EME funds during Covid-19

BIS Quarterly Review  |  December 2021  | 
06 December 2021

OEFs that invest in debt securities of emerging market economies ("EME funds") exhibited especially large investor outflows during the March 2020 market turmoil.iconicon While the pace eased towards the end of March, inflows did not resume until later in the year. This contrasts with the swift rebound in fund subscriptions for many OEFs investing in advanced economy debt ("AE funds"), including those targeting high-yield securities (Graph A, left-hand panel).

Differences between EMEs and advanced economies as regards the scope and scale of central bank interventions help explain the differences in flow dynamics. During the height of the turmoil, central banks in major AEs expanded their purchases of corporate bonds and other private assets or introduced new large-scale purchase programmes. The policy response of EME central banks, by comparison, relied less on asset purchases and focused more on foreign exchange, interest rate and reserve policies (CantĂș et al (2021).

While the flows of EME funds evolved differently from those of AE funds, price-based measures exhibited similarities. The response of EME funds' net asset value (NAV) per share to the intervention by major AE central banks at end-March 2020 was similar to, although slower than, that of AE HY funds' NAV per share (Graph A, centre panel). This suggests that asset purchases supported the valuations not only of eligible bonds (ie primarily higher-rated AE debt), but also of ineligible bonds, albeit to a lesser extent and with some delay (eg Gilchrist et al (2021); Breckenfelder et al (2021)).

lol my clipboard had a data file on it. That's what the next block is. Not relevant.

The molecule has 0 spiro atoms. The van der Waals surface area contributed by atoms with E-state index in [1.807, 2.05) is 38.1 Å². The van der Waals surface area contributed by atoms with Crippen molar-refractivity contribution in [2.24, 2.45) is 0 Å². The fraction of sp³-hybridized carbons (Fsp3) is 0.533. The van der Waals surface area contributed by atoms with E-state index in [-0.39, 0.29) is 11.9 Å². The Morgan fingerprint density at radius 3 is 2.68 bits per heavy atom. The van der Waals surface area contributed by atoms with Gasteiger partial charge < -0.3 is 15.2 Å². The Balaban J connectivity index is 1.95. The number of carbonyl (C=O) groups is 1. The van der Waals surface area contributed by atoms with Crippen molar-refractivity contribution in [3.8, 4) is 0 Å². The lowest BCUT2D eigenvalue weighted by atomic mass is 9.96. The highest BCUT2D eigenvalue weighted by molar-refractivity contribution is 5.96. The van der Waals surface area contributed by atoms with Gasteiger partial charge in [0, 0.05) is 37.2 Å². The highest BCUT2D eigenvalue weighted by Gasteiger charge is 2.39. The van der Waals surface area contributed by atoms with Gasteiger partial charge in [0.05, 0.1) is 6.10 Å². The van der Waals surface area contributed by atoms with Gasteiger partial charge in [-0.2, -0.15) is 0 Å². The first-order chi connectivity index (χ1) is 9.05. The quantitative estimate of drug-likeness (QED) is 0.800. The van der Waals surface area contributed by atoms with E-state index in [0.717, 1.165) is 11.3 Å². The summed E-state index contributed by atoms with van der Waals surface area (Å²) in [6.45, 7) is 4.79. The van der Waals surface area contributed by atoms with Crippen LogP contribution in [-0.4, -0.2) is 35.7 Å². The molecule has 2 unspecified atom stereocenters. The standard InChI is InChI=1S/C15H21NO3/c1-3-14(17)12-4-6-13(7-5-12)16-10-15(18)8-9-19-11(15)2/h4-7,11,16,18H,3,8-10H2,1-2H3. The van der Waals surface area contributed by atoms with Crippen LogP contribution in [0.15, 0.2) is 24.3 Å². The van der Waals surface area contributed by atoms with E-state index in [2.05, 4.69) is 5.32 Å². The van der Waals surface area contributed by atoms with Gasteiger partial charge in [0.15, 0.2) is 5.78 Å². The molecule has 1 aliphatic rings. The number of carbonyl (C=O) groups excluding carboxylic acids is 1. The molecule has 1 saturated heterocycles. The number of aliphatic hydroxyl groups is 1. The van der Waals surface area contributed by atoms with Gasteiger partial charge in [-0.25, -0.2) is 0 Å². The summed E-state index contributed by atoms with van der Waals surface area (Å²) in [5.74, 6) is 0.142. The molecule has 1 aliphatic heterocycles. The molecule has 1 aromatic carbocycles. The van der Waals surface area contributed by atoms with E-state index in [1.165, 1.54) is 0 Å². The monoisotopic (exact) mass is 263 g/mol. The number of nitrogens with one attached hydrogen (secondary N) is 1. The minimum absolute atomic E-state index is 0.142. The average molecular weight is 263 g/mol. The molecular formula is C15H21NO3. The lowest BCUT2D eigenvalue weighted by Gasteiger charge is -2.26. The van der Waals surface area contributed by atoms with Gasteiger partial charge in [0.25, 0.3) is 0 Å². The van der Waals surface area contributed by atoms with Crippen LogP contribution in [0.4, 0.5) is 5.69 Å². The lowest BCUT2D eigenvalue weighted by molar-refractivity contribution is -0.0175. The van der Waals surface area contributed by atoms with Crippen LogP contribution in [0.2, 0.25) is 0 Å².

EME funds used some lines of defence more heavily than their AE peers. Although EME funds held more cash than their AE peers at the outset of the turmoil, they still increased their cash ratios during it. This resembled the behaviour of AE HY funds. EME funds, given their higher redemption risk, made heavy use of swing pricing, typically imposing higher swing factors and lower swing thresholds than their AE peers (Graph A, right-hand panel).

EME vs AE funds: similar, yet different

icon The views expressed in this box are those of the authors and do not necessarily reflect those of the BIS.  icon For the purposes of this analysis, "EME funds" refers to UCITS that are registered in Luxembourg and invest predominantly in emerging market debt.